John Hourdos, Peter Dirks, Derek Lehrke, Gordon Parikh, Gary Davis, Christopher Cheong
Pedestrian-Activated Crossing (PAC) systems have been shown to have a generally positive impact on driver yield rates. However, there has been insufficient research on the effect PAC treatments have on pedestrian crash rates, and there is little guidance as to when and where each treatment should be used. This study estimates the effects of PACs on pedestrian crash rates using Monte Carlo simulation and examines the relationships between driver yield rates and a variety of treatments and site designs by conducting an observational study using video data from 34 locations. The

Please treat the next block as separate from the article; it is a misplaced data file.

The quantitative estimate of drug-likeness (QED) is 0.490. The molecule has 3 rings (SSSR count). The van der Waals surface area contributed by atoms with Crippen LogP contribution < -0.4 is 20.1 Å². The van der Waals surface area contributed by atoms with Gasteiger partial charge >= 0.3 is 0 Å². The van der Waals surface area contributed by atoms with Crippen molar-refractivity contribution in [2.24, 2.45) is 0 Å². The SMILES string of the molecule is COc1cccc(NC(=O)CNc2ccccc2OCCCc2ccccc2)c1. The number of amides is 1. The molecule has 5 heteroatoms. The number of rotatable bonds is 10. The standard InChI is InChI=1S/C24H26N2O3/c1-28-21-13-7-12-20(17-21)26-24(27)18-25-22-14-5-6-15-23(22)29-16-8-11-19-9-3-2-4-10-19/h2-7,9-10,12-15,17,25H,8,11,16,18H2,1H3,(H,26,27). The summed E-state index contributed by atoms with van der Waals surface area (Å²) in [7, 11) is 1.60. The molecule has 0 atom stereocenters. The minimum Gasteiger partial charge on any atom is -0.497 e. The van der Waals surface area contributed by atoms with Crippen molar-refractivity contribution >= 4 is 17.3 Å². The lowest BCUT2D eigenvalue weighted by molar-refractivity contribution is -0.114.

simulation outcomes suggests that while the percentage of yielding drivers might be a useful indicator of pedestrian level of service, it is less helpful as safety surrogate. This could be because a driver?s yielding to a pedestrian, as observed in field studies, might not be the same behavior as a driver attempting to stop during a vehicle/pedestrian conflict. The observational study shows that the number of lanes to cross at a crossing is positively correlated with the rate at which pedestrians activate the system, but it is not correlated with the delay. Additionally, the study showed that the effect of PAC systems is most pronounced at sites with a higher number of movements conflicting with the
crossing or poor visibility from upstream without signs warning drivers of an upcoming crosswalk.
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